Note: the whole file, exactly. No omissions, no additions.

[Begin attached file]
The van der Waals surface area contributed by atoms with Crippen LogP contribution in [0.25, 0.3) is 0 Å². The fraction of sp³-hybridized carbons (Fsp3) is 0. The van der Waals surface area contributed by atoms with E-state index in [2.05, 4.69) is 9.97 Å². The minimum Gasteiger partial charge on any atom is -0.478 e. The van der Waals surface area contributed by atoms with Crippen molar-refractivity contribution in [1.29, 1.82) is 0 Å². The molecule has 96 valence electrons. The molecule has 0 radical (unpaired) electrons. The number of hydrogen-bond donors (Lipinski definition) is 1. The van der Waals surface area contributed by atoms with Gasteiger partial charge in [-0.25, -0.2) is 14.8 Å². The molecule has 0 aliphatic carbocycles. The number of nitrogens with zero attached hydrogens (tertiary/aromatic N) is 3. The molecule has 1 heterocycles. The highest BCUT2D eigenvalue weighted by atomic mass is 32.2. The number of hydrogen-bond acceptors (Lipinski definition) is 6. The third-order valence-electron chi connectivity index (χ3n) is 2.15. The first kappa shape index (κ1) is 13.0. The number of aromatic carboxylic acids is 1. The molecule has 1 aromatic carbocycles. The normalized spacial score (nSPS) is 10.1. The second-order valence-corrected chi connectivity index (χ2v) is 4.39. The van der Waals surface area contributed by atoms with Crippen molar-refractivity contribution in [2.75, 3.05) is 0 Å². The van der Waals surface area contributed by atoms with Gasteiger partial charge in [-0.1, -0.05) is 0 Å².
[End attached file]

The van der Waals surface area contributed by atoms with Crippen LogP contribution in [0.25, 0.3) is 0 Å². The fraction of sp³-hybridized carbons (Fsp3) is 0. The van der Waals surface area contributed by atoms with E-state index in [2.05, 4.69) is 9.97 Å². The minimum Gasteiger partial charge on any atom is -0.478 e. The van der Waals surface area contributed by atoms with Crippen molar-refractivity contribution in [1.29, 1.82) is 0 Å². The molecule has 96 valence electrons. The molecule has 0 radical (unpaired) electrons. The number of hydrogen-bond donors (Lipinski definition) is 1. The van der Waals surface area contributed by atoms with Gasteiger partial charge in [-0.25, -0.2) is 14.8 Å². The molecule has 0 aliphatic carbocycles. The number of nitrogens with zero attached hydrogens (tertiary/aromatic N) is 3. The molecule has 1 heterocycles. The highest BCUT2D eigenvalue weighted by atomic mass is 32.2. The number of hydrogen-bond acceptors (Lipinski definition) is 6. The third-order valence-electron chi connectivity index (χ3n) is 2.15. The first kappa shape index (κ1) is 13.0. The number of aromatic carboxylic acids is 1. The molecule has 1 aromatic carbocycles. The normalized spacial score (nSPS) is 10.1. The second-order valence-corrected chi connectivity index (χ2v) is 4.39. The van der Waals surface area contributed by atoms with Crippen molar-refractivity contribution in [2.75, 3.05) is 0 Å². The van der Waals surface area contributed by atoms with Gasteiger partial charge in [-0.1, -0.05) is 0 Å².